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Peace-building in Bougainville

Published on 5th March 2015


Nearly 20 years after the Conflict in Bougainville ended, Sister Lorraine Garasu says the country is experiencing a “negative peace”. There is no fighting anymore, but there is also no healing, and she has devoted herself to building a positive peace in Bougainville, helping its people to overcome the trauma of the Conflict years.

Volunteer Liz Hicks has been working with Sister Lorraine at the Sisters of Nazareth Rehabilitation Centre for the last two years. The Centre runs four safe houses for women and children escaping domestic violence. Beyond the safe houses, Sister Lorraine has campaigned and worked for peace since the Conflict was ongoing.

 

Sister Lorraine and Liz talk on the back steps of a house, as night falls

Sister Lorraine and Liz Hicks.

 

Liz says what attracted her to working with Sister Lorraine is her ability to see a problem from all sides. “With the safe houses, yes, she’s the ambulance at the bottom of the cliff, but she also does [anti-violence] education with men and boys.”

 

In the past couple of months, Liz has been travelling with Sister Lorraine as she begins a new series of trauma counselling and peace-building sessions. Sister Lorraine identifies key leaders for these sessions, so that they will take what they’ve learnt back to their communities. Liz’s role has been to provide some technical support, and simply to observe the effect these sessions can have.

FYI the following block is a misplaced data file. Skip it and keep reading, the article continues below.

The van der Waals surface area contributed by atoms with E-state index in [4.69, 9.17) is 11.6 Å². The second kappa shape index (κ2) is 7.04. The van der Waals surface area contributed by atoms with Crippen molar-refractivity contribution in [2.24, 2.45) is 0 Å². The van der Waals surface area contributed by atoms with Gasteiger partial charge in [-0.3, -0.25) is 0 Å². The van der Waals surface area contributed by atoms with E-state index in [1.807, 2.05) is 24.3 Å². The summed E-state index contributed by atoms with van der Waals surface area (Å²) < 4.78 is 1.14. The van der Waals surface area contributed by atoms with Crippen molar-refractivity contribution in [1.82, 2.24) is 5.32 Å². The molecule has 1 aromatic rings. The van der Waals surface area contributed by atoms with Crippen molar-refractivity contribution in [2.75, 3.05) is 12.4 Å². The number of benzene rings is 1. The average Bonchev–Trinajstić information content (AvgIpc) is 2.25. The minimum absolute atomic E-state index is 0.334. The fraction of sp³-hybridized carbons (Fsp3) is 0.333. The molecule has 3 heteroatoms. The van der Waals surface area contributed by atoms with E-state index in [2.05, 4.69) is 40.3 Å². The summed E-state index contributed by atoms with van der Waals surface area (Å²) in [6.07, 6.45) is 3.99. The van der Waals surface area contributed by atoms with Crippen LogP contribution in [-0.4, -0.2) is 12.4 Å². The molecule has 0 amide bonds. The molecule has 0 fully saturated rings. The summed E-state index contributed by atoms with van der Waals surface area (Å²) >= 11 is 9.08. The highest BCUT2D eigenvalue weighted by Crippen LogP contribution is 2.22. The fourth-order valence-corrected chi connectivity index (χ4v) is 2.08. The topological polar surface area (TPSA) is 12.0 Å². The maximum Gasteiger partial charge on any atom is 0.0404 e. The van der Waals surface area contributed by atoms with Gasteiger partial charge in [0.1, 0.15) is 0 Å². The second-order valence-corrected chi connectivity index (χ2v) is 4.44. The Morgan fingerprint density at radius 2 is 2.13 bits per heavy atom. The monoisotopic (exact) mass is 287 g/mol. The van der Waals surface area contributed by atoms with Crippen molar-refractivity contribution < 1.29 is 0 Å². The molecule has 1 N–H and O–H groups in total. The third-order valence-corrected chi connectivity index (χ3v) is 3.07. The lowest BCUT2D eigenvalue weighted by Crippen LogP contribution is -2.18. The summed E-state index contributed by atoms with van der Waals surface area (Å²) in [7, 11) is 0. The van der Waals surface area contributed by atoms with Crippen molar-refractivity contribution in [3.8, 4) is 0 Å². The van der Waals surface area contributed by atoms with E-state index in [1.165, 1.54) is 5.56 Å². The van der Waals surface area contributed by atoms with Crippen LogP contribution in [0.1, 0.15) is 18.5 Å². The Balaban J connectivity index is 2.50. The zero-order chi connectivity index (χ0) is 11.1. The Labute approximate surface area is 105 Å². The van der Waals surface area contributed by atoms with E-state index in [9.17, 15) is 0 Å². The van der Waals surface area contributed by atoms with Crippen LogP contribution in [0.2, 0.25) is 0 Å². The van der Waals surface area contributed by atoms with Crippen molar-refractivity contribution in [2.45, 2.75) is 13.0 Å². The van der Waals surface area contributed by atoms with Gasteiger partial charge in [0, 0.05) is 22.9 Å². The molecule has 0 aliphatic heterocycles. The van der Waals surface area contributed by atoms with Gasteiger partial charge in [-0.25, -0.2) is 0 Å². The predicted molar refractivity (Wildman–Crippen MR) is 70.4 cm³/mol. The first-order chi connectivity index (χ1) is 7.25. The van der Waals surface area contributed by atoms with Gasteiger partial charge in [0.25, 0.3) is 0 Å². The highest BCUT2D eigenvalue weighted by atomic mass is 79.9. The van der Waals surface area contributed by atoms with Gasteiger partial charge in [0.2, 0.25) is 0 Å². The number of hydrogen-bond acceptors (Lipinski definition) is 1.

The first of the trauma counselling sessions took place over two weeks just before Christmas last year. Liz says, “The first session on the Monday afternoon was an art-therapy session. They were given a task to draw pictures of where they were at in their recovery from the Conflict.”

 

The next morning, Liz says, on just the second day of the course, the group had a recap of Monday’s work. Helen Ikilai, a school teacher and peace-builder from Siwai, stood up and said, “For the first time in 25 years I slept through the night.”

 

Liz says, “That’s all that had happened – that simple art therapy session. Cheap as chips. Butcher paper that we bought, a box of crayons I brought from my friends in Wellington. And that’s all it took. That was shivers up your spine, I could feel myself wanting to cry. It was so powerful.”

 

Sister Lorraine has received funding to continue these sessions, choosing key people from across Bougainville. In February, she led the first of her Strategic Peace-Building workshops, which included many of the people who’d attended her trauma counselling session in December, alongside ex-combatants from the Bougainville Revolutionary Army.

 

Part of moving Bougainville from a negative peace to a positive peace, Sister Lorraine argues, is for ex-combatants to apologise for their role – they have been pardoned and received amnesty, Liz says, but they have not apologised. Helen Ikilai attended this course, too – she witnessed members of the BRA take men from her village 25 years ago, who have never been recovered.

 

On the Friday afternoon two weeks into the course, Liz says, “Two of the ex-combatants got up and said they were sorry. They apologised to the rest of the people in the room. We were all humbled by that. It’s just amazing. It’s so simple, and not that expensive, and you can shift people that much.”

 

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